Rabbi Dr Neil Gillman – a Hesped

Jewish culture By Rabbi Jeremy Gordon 21st Dec 2017

Without Rabbi Dr Neil Gillman I’m not sure I would have been a rabbi. Certainly, I owe my decision to go to the Jewish Theological Seminary (JTS) to him, and also the sheer fact that the Seminary accepted me. I had an awful interview in Jerusalem and knew it had gone terribly. A third-year student gave me his home number and I called him in a panic – waking him up at what turned out to be 6am. I was too flustered to realise the time difference. He understood immediately and smoothed a path to JTS for me.

I have sat at at his feet, literally: it was in a packed Limmud seminar, and there were no chairs left. It was from him I first encountered the writings of Abraham Joshua Heschel. His was the first voice I encountered on a sophisticated understanding of myth as a bearer of truth – again at that Limmud in Manchester now over 20 years ago. I knew I loved Judaism at that point, but felt I couldn’t be a rabbi since I didn’t believe in God. Neil opened that path for me, allowed me to feel I neither needed to lobotomise myself to pretend a theology, nor take God out of Judaism.

I went to chat with him sat in the hallway outside his room, and admitted I was thinking about becoming a rabbi. “You should come to JTS,” he told me. I stuttered something about it being too far away. “Nonsense, come for a couple of days, have a look around, meet some people.” I did, he met me as I arrived, chaperoned me through my first few days and ensured I was bitten. He was right. It was the best decision I could have possibly made.

Neil did more than anyone to draw out from me theological reflection. More than that, he modelled how it would be possible for me to help people go on theological journeys – journeys that are important not for their own sake, but because a life lived richly engages with big questions. And it wasn’t just me; nor was it just rabbinical students or people whose engagement with Judaism could already be vouchsafed. He would go anywhere, and teach anyone; hundreds of scholar-in-residence gigs, school and campus visits, and he was a perfect Limmudnik.

When, while I was working as a hospital chaplain, I was struggling with questions of suffering, he invited me out for a vegetarian curry at that strange Ayurvedic restaurant a mile away from JTS, and listened and rubbed his head over his pate and empathised. Ah, how he could empathise with someone struggling theologically. Watching Neil and Joel Roth go at the relationship between law and theology was where I found myself most clearly located as a Masorti Jew, loving both, needing both and engaging with both with a critical method they both knew and loved so well.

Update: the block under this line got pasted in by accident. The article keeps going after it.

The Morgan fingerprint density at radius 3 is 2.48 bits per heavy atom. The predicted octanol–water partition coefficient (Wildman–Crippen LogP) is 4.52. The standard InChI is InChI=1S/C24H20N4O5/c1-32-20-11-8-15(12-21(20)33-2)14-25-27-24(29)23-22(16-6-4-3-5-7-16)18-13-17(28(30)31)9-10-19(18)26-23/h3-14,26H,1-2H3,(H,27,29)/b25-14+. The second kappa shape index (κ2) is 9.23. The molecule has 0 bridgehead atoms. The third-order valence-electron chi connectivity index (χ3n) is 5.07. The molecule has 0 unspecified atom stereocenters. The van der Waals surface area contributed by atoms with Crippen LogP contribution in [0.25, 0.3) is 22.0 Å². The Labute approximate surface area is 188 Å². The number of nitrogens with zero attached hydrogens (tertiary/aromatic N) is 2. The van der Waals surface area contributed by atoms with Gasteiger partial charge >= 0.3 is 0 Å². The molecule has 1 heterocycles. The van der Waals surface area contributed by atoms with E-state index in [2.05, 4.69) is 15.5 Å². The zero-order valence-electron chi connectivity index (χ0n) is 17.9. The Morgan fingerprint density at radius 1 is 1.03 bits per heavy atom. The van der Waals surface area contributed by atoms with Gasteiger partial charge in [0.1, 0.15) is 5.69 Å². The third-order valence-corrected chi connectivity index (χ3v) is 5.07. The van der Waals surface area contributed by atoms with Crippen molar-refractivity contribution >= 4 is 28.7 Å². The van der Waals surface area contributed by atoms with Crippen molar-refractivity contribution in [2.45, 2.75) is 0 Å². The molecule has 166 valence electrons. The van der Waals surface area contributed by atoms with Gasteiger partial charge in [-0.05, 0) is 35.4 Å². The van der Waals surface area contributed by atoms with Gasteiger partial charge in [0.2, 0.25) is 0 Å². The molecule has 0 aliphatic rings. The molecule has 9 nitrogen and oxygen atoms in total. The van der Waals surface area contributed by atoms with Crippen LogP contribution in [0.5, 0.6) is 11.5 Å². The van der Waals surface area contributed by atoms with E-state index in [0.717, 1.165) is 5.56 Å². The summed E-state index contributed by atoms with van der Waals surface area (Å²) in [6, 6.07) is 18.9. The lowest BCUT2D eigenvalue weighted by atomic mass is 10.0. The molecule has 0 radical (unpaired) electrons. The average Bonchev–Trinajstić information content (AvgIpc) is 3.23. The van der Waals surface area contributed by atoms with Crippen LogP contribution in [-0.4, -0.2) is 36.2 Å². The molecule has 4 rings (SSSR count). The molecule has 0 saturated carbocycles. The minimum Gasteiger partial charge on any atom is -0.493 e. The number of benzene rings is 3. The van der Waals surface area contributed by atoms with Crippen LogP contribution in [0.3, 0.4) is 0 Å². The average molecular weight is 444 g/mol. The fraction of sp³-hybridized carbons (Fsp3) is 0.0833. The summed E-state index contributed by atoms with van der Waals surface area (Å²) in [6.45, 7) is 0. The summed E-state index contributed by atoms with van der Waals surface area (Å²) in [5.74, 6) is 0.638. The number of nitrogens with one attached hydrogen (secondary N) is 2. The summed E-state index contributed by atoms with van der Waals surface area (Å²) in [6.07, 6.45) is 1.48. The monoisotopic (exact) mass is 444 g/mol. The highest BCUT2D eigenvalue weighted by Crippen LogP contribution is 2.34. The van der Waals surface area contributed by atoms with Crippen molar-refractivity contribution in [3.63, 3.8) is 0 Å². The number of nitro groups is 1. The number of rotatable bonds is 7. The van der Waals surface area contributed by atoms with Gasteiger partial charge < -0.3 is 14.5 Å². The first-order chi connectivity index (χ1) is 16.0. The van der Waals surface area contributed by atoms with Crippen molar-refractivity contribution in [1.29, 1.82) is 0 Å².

I love three of his books deeply; Sacred Fragments gave me the confidence in the theology that was crystalising in my heart at the time I read it. The Way Into Understanding God is massively under-valued. It’s a masterwork distillation which lays out decades of investigations in the simplest and accessible of terms. In it, Neil unpacks the nature of myth and its application to Jewish ways of encountering the Divine. The Death of Death is the book I find myself recommending to congregants more than any other; it’s masterful in taking a person, perhaps particularly a person who has just experienced loss, through the maze of Jewish thoughts about what happens after death – with a stunning afterword in which he does the thing he prodded me and thousands of others to do: to articulate our own theological reflection on this issue. Can I only have three books? Maybe I’ll squeeze his Conservative Judaism onto my desert island bookshelf also. It’s great.

Oh I could go on. I remember warmly the Seder I celebrated with him and his wonderful family – my thoughts are with you all. At one point, someone said something and he looked across the table at me and rolled his eyes. Some professors needed to write a book to make a point. Neil could just roll his eyes, or slap his palm to his forehead. You knew.

In various places the Rabbis equate one’s teacher with one’s parent. It has never really resonated with me as an idea – and I know how blessed I am to have both my true parents still such sources of love and support – but I feel a little orphaned today.

I’ll let The Death of Death have the last word. The epigram to the book seems to drive so much of it, even if un-discussed in the book itself. It’s the famous last line of the Haggadah’s last great song – ‘And then the Holy Blessed One came and slaughtered the Angel of Death’. Death, taught Neil, doesn’t get the last word. Holiness gets the last word. I’ll leave the resurrecting to God. But I’ll keep teaching Gillman Torah and ensuring holiness gets that last word, even after the Angel of Death has collected Mori u’Rebbi.

Your memory, dearest Neil, will always be a blessing. Thank you for everything.

Rabbi Dr Neil Gillman was Professor Emertius of Jewish Philosophy at the Jewish Theological Seminary (JTS). An expert in modern Jewish thought and one of the most inspirational Jewish teachers of our times, he wrote many notable books including Sacred FragmentsConservative Judaism and The Death of Death.

Jeremy Gordon is rabbi of New London Synagogue. 

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